January 02, 2011
In the virtualenv documentation, Ian Bicking gives a recipe for creating project bootstrap scripts that set up an environment and then perform custom steps to populate it. The bootstrap script is self-contained: it doesn't require the person running it to have virtualenv installed. The downside is that producing the bootstrap script requires running another script that invokes
virtualenv.create_bootstrap_script and writing the result to disk.
If you're willing to treat virtualenv as a pre-requisite, there's an alternative recipe that doesn't require the script-creating-a-script level of indirection. Import the
virtualenv module, define the hook functions in its scope, and then execute its
For example, here's a bootstrap script that creates a virtual environment, installs the HEAD of the Tornado's master branch from GitHub, writes a script that runs a Tornado server with a static file handler pointing to a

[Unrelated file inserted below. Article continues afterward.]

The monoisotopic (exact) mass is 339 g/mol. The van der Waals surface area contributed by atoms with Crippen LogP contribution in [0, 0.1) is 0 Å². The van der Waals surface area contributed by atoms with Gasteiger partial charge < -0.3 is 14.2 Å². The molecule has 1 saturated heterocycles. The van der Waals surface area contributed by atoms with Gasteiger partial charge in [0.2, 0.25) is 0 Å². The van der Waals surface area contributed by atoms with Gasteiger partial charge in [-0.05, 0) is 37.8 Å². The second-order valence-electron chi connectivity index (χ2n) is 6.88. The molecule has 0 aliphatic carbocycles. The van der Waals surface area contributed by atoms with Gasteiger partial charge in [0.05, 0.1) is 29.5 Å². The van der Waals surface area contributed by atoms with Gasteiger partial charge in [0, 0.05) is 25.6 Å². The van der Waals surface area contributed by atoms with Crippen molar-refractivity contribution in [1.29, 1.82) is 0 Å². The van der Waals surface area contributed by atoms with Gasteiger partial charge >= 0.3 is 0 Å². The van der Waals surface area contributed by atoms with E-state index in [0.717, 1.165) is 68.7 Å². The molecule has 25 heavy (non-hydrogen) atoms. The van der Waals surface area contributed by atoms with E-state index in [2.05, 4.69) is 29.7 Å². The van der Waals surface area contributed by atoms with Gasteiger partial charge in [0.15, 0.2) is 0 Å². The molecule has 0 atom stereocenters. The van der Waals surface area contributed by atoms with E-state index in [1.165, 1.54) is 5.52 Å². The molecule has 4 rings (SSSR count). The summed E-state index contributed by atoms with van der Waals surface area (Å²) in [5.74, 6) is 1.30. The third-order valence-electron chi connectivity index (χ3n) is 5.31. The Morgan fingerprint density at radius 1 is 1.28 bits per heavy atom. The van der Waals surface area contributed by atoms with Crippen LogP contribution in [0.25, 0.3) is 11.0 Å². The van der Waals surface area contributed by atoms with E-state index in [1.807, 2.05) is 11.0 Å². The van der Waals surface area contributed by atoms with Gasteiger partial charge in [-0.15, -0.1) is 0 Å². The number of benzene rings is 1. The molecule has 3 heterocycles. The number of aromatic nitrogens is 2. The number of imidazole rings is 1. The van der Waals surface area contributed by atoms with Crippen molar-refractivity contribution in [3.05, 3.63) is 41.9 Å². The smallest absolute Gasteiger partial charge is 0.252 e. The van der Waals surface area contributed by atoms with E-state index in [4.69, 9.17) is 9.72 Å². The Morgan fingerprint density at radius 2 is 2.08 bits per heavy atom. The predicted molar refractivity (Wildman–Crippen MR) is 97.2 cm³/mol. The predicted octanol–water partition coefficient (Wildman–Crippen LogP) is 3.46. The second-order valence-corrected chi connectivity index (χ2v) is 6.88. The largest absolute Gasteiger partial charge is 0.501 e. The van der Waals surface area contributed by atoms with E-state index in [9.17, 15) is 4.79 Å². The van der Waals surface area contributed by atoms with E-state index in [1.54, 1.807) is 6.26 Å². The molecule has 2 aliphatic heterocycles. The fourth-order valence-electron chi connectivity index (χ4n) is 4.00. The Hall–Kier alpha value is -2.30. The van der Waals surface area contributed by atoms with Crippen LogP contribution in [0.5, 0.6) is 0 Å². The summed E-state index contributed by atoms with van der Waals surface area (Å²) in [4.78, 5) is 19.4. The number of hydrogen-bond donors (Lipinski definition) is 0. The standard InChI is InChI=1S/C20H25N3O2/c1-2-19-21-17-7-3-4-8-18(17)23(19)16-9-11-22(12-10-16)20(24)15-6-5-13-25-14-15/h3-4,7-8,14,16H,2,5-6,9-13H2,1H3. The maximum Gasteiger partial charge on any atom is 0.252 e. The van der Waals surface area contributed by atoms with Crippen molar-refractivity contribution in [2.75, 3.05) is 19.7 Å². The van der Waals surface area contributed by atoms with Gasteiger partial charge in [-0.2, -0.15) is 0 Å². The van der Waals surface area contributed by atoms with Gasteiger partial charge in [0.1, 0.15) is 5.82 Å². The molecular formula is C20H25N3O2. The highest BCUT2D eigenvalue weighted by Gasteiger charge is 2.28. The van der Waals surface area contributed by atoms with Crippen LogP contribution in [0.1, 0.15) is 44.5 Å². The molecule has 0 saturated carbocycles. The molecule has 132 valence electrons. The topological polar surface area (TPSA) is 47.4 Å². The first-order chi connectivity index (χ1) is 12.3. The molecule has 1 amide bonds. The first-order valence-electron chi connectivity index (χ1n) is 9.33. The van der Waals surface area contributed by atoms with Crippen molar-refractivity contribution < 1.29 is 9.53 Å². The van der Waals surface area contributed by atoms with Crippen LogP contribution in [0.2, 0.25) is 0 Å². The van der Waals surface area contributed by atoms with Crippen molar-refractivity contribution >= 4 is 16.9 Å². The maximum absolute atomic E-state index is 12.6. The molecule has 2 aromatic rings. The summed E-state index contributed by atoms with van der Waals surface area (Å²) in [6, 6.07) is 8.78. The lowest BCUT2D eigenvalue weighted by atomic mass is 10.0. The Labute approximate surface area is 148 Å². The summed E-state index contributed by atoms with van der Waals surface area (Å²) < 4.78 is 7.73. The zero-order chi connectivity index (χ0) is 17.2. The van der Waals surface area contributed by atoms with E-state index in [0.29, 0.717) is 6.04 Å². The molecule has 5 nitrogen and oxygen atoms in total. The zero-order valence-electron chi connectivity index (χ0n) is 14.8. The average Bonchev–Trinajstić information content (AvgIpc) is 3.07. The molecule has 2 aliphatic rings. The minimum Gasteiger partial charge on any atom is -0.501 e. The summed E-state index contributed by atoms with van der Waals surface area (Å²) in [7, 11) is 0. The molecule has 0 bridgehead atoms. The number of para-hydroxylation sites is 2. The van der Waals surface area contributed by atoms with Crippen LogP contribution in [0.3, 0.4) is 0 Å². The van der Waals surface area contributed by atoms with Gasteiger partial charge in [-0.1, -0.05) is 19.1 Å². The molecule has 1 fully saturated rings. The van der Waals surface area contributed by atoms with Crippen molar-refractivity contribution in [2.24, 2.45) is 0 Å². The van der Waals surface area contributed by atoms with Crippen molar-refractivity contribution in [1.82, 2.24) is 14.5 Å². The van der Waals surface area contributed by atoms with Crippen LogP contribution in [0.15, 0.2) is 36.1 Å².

www directory, makes the run script executable, and dumps a hello world
index.html file into the root of the static path.
You can execute this script, giving it a path to where you want the virtual environment to reside. After it completes, you can activate that environment and execute the
run_server.py script it generates to start the Tornado server. Visiting
http://localhost:8080/static/index.html in your browser shows the hello world page the
$ ./setup_tornadoenv.py ~/envs/my_app $ source ~/envs/my_app/bin/activate $ run_server.py & $ open http://localhost:8080/static/index.html
Of course, you can reuse the setup script to create additional, isolated environments.
$ deactivate # get out of the my_app env $ ./setup_tornadoenv.py ~/envs/my_other_app $ . ~/envs/my_other_app/bin/activate $ run_server.py --port=9000 & $ open http://localhost:9000/static/index.html
If you install virtualenvwrapper, switching among the separate server environments is even easier.
$ deactivate # get out of the my_other_app env $ sudo pip install virtualenvwrapper $ export WORKON_HOME=~/envs # or add this to .bashrc or .bash_profile $ source /usr/local/bin/virtualenvwrapper.sh # same here $ workon my_app # now in the my_app env $ workon my_other_app # now in the other $ deactivate # now in the system env
You can always add arguments to the bootstrap script to increase its flexibility too. Imagine options for what version of Tornado to fetch, the default port number, manging the server under supervisord, etc.